18) Blood Sugar Sex Magik, 1991 (The Red Hot Chili Peppers)
It came out of a haunted mansion in the Hollywood Hills—the album that established the Red Hot Chili Peppers as major-league contenders in the game of rock. By this point, the Peppers had survived the Eighties L.A. punk scene, a head-spinning succession of personnel changes and the death of founding guitarist Hillel Slovak. But now they had John Frusciante in the fold, not to mention producer Rick Rubin, who worked with the band for the first time on Blood Sugar Sex Magik. There would be no Rage Against the Machine, nor any rap metal, without Blood Sugar’s amalgam of funk, metal and hip-hop vocalizing.
WHAT THEY SAID
Flea: “That was the beginning of a new era for us. Breaking into the mainstream was a real change in our lives. Also it was a time when John brought a whole new concept into the band as a guitar player and songwriter. It suddenly gave us so much more to draw from—a bigger launch pad for us all to get launched into outer space from.”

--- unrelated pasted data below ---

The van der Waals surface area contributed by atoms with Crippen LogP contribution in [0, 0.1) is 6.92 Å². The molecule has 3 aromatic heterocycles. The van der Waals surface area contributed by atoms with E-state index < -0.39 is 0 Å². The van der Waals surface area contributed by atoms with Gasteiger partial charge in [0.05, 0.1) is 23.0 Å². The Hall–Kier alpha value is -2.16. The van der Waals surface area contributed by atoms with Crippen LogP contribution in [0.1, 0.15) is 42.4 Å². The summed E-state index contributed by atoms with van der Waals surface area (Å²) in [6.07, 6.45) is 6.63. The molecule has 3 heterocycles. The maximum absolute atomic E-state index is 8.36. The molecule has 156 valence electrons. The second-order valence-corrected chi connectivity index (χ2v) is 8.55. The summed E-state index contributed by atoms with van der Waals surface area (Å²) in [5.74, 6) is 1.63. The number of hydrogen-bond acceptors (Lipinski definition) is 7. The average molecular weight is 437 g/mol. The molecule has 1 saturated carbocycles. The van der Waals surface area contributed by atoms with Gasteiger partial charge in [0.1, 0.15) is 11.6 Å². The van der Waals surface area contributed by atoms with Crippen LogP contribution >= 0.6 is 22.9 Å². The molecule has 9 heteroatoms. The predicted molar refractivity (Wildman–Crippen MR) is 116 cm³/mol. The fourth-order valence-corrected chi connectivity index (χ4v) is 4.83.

Frusciante: “Following the great creative peak of recording Blood Sugar, the positive feelings I had had began to dissipate.”
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